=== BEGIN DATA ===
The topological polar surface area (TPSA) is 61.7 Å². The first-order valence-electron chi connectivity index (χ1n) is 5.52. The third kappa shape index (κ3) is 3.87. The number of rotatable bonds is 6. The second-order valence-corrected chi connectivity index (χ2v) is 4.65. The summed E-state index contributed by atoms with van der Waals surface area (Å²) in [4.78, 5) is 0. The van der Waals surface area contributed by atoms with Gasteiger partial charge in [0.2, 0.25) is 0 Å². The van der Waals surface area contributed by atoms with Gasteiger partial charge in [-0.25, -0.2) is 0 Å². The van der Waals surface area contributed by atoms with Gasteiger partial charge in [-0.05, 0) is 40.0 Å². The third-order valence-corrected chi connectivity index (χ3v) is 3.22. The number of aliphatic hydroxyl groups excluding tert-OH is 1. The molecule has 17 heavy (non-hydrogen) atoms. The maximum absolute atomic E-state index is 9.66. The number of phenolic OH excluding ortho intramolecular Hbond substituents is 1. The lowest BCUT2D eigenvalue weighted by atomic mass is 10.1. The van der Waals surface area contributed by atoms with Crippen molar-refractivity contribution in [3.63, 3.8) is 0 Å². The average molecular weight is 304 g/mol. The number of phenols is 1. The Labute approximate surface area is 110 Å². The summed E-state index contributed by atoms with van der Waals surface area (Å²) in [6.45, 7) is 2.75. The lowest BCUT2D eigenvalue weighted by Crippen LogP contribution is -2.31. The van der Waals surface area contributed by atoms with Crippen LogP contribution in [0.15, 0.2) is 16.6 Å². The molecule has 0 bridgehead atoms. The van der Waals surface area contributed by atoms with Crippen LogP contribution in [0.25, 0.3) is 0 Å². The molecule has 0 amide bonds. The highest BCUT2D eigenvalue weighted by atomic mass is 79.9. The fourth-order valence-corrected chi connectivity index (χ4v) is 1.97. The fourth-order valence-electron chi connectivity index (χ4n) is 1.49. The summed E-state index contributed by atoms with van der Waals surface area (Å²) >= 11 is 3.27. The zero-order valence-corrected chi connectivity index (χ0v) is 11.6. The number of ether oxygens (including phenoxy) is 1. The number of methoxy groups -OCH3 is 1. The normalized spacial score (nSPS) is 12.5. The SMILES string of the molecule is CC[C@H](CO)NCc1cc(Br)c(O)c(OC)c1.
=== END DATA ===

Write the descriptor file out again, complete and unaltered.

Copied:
The topological polar surface area (TPSA) is 61.7 Å². The first-order valence-electron chi connectivity index (χ1n) is 5.52. The third kappa shape index (κ3) is 3.87. The number of rotatable bonds is 6. The second-order valence-corrected chi connectivity index (χ2v) is 4.65. The summed E-state index contributed by atoms with van der Waals surface area (Å²) in [4.78, 5) is 0. The van der Waals surface area contributed by atoms with Gasteiger partial charge in [0.2, 0.25) is 0 Å². The van der Waals surface area contributed by atoms with Gasteiger partial charge in [-0.25, -0.2) is 0 Å². The van der Waals surface area contributed by atoms with Gasteiger partial charge in [-0.05, 0) is 40.0 Å². The third-order valence-corrected chi connectivity index (χ3v) is 3.22. The number of aliphatic hydroxyl groups excluding tert-OH is 1. The molecule has 17 heavy (non-hydrogen) atoms. The maximum absolute atomic E-state index is 9.66. The number of phenolic OH excluding ortho intramolecular Hbond substituents is 1. The lowest BCUT2D eigenvalue weighted by atomic mass is 10.1. The van der Waals surface area contributed by atoms with Crippen molar-refractivity contribution in [3.63, 3.8) is 0 Å². The average molecular weight is 304 g/mol. The number of phenols is 1. The Labute approximate surface area is 110 Å². The summed E-state index contributed by atoms with van der Waals surface area (Å²) in [6.45, 7) is 2.75. The lowest BCUT2D eigenvalue weighted by Crippen LogP contribution is -2.31. The van der Waals surface area contributed by atoms with Crippen LogP contribution in [0.15, 0.2) is 16.6 Å². The molecule has 0 bridgehead atoms. The van der Waals surface area contributed by atoms with Crippen LogP contribution in [0.25, 0.3) is 0 Å². The molecule has 0 amide bonds. The highest BCUT2D eigenvalue weighted by atomic mass is 79.9. The fourth-order valence-corrected chi connectivity index (χ4v) is 1.97. The fourth-order valence-electron chi connectivity index (χ4n) is 1.49. The summed E-state index contributed by atoms with van der Waals surface area (Å²) >= 11 is 3.27. The zero-order valence-corrected chi connectivity index (χ0v) is 11.6. The number of ether oxygens (including phenoxy) is 1. The number of methoxy groups -OCH3 is 1. The normalized spacial score (nSPS) is 12.5. The SMILES string of the molecule is CC[C@H](CO)NCc1cc(Br)c(O)c(OC)c1.